As a follow up to last year’s best animation of 2018, the mature animation movement continues to grow. The diversity of content makes me feel hopeful about shows to come. I anticipate that we will see more cell-shaded CG animation and animation in multiple art styles, like 2D and stop-motion in the year ahead. Subscription services have been the tipping point in making all of this possible. We can expect to see a rise in long-form narrative-focused animation for mature audiences. But first, let’s look back at the strides made in 2019.
Hazbin Hotel is about the Princess of Hell’s quest to save damned souls from the yearly “cleansing” by agents of heaven. The solution is to establish a hotel where evil souls can be rehabilitated. This is the most polished indie animated pilot I’ve ever seen and a bold new vision for adult comedy cartoons.
Genndy Tartakovsky (Samurai Jack) uses 25 years of experience in the animation industry to deliver a mature animated epic. The story is conveyed nonverbally and the fight scenes pack an emotional punch. The esthetic beauty and narrative sophistication leave other cartoons in the Stone Age.
SPA Studios returns to its animation roots by delivering a feature-length hand animated film. Klaus is about a young postman who makes an unlikely friendship with a reclusive toymaker. The two of them start the Santa Claus myth in a town in desperate need of Christmas cheer.
Missing Link is about a Sasquatch journeying to Shangri-La to reunite with his Yeti brethren. It’s a globetrotting adventure and a journey of self-discovery rendered in glorious stop-motion animation.
Invader Zim: Enter The Florpus
Whether you grew up on Invader Zim or are watching the show for the first time, nothing can prepare you for the bombastic madness that is Enter The Florpus. It’s a “cluster-fun” of wacky ideas rendered in snappy animation worthy of Studio Trigger.
After a near fatal car crash, 28-year-old Alma discovers she has the ability to manipulate time. Alma seeks to harness this power to prevent her father’s murder. Undone utilizes rotoscoped animation to its full effect to deliver mind-bending sequences.
Cannon Busters follows a group of unlikely allies on their journey across a SciFi western landscape with a healthy dose of magic, mechs and Afrofuturism. The show’s creator, LeSean Thomas, utilizes everything that was great about anime from the 90s into the present day.
Grindhouse isn’t an easy genre to pull off, but Seis Manos embodies the genre while also elevating it. The story follows a trio of Mexican orphans under the tutelage of a Chinese master. Together they use their Kung Fu to battle a supernatural drug cartel. While the show does make use of “stereotypes,” all the characters are rendered three-dimensionally in a way which feels empowering.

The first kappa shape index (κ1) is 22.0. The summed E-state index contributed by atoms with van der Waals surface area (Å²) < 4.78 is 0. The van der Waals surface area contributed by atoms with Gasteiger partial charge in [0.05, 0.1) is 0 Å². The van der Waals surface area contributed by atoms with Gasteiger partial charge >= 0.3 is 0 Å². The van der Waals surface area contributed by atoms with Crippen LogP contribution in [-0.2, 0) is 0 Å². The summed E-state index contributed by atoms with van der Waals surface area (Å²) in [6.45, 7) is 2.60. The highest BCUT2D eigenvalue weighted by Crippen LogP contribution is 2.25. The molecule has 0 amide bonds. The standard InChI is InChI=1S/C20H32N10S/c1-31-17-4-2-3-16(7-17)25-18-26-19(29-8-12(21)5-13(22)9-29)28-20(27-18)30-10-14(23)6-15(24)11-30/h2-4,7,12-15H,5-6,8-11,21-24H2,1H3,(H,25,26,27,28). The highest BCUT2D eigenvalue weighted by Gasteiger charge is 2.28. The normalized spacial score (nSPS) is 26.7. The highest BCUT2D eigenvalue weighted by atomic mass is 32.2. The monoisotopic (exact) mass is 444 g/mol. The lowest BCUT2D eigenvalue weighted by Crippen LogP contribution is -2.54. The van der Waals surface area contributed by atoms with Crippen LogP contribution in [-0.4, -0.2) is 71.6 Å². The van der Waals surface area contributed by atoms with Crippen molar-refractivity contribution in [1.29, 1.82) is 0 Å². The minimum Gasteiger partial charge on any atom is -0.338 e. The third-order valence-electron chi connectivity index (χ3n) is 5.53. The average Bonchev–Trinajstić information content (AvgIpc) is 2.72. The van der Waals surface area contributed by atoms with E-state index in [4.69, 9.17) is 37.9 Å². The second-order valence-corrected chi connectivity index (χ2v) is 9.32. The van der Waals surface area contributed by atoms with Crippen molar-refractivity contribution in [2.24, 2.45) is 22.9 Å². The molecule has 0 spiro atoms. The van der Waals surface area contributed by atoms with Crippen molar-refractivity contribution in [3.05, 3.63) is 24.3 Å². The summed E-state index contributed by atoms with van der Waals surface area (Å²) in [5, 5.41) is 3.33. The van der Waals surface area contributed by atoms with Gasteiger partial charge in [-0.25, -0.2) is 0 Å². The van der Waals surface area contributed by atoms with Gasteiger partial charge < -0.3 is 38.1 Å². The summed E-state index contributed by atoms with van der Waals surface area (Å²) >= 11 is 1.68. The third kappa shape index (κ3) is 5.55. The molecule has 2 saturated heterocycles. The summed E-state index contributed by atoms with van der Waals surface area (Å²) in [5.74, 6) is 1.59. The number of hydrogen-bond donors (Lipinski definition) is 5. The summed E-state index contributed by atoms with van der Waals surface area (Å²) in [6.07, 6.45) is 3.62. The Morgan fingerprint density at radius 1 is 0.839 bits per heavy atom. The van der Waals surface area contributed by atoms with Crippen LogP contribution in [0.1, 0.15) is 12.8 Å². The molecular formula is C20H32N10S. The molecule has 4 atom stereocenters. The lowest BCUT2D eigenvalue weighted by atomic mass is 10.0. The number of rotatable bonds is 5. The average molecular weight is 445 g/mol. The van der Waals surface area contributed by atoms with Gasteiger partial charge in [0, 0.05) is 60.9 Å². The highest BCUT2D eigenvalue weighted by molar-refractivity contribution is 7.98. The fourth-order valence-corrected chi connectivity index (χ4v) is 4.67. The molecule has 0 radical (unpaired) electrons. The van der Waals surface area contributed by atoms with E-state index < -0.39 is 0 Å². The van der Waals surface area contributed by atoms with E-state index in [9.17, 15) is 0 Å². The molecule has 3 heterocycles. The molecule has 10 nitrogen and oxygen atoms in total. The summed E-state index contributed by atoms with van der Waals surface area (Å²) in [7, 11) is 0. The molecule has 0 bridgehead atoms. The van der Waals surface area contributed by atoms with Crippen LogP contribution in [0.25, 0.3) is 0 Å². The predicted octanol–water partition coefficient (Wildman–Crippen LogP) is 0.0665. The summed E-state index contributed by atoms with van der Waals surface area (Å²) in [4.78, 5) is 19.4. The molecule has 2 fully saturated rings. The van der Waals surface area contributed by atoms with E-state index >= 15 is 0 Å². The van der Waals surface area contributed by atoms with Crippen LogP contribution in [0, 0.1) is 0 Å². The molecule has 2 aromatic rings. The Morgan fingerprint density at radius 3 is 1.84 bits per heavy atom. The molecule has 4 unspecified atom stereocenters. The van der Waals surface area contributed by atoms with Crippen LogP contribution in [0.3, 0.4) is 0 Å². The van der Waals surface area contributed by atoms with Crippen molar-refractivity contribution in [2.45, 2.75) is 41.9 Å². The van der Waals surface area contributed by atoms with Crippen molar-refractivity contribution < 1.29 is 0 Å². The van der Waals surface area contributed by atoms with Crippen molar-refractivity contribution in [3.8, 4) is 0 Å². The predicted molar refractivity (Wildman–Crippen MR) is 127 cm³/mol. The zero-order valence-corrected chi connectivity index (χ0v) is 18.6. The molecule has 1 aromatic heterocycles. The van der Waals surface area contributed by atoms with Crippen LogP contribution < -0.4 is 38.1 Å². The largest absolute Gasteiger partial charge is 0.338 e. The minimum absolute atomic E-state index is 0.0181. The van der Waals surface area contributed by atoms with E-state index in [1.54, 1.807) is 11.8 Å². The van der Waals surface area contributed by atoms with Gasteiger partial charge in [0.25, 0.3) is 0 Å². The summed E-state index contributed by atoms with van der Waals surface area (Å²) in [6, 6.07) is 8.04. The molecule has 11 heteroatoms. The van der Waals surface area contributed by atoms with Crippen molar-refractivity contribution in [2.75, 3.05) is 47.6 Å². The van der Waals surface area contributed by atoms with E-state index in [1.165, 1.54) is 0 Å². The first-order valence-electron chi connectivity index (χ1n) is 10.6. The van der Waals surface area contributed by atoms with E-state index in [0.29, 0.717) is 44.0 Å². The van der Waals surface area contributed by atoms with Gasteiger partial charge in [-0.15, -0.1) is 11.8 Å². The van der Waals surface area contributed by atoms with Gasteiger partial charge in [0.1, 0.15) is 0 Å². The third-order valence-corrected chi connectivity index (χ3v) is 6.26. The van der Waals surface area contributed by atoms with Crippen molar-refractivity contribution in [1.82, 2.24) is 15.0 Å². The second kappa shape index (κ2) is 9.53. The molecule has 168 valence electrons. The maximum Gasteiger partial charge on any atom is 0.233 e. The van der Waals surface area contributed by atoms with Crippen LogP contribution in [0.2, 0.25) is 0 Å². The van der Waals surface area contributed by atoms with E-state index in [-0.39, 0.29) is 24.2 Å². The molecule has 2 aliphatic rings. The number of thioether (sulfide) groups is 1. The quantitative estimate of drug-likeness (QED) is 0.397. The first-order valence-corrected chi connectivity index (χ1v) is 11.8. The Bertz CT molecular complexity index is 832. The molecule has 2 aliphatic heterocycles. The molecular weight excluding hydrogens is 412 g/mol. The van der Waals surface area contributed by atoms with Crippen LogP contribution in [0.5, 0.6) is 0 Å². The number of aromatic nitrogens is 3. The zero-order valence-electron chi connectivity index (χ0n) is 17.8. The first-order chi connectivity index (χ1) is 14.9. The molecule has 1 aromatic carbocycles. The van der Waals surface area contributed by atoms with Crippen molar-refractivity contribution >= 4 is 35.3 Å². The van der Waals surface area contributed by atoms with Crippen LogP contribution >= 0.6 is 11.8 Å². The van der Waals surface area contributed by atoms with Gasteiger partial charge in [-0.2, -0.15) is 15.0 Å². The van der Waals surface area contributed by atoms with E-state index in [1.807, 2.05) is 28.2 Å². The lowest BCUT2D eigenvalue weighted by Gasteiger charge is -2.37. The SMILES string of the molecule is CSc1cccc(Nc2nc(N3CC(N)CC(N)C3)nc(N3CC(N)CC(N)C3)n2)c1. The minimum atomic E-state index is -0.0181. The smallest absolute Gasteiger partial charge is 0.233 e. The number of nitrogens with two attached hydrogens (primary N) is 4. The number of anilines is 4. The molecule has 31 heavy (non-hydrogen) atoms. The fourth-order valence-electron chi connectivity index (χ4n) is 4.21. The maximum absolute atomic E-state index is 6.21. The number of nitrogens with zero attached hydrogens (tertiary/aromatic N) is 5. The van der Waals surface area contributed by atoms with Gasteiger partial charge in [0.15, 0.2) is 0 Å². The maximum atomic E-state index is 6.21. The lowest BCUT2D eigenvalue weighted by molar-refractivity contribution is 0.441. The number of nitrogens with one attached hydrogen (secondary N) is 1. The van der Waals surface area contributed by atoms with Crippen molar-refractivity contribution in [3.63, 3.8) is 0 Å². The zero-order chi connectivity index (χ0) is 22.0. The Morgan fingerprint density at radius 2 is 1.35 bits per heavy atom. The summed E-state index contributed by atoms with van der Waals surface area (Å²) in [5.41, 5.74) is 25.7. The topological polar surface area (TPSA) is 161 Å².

I could easily place any of the Gobelins animated shorts on this list. I chose In Orbit because of its use of horror iconography to convey guilt and loss. It’s a story that transcends the trappings of Sci-Fi and focuses on emotion.
Juan Pablo Machado’s twisted vision of Rapunzel blends Eastern and Western esthetics into an original fantasy world. Knights climb a tower beyond the clouds to find Princess Rapunzel and deliver her from a monster.
Seoro Oh captures what it feels like to have a cold in his surreal animated short (00). Oh’s use of visual metaphor combined with tight color and design sensibilities has created an unparalleled directorial perspective.
I Lost My Body
I Lost My Body tells two interconnected stories simultaneously. One story is about a boy trying to find love and discover who he is. The other tale is about a severed hand that goes on a harrowing journey through perilous environments to return to its owner. Combining drama, magical realism, and high adventure, I Lost My Body is in a genre of its own.
Underground Comix artist Dave Cooper brings his demented sensibilities to computer animation with The Absence of Eddy Table. The short explores how sometimes your true love and your greatest fear can be the same thing.
In Yin by Nicolas Fong, a jealous god creates a universe with an androgynous creature whom he separates into two complementary beings. The short explores the paradoxical nature of the Yin-Yang dynamic in a world comprised of optical illusions.
Tulip is a girl running away from her problems at home and gets trapped on a never-ending train. The show is rich in humor, character development, and world building. It’s the kind of story-focused mystery cartoon that we need more of. I eagerly await season 2.
Love Death + Robots is an adult animated anthology series developed by directors David Fincher (Fight Club) and Tim Miller (Deadpool). The episodes can be watched in any order and my personal favorites were “Good Hunting” and “Zima Blue.” Love Death + Robots is a great platform for animation studios to experiment with adult content. I believe that this series will open the door to even greater projects in the future.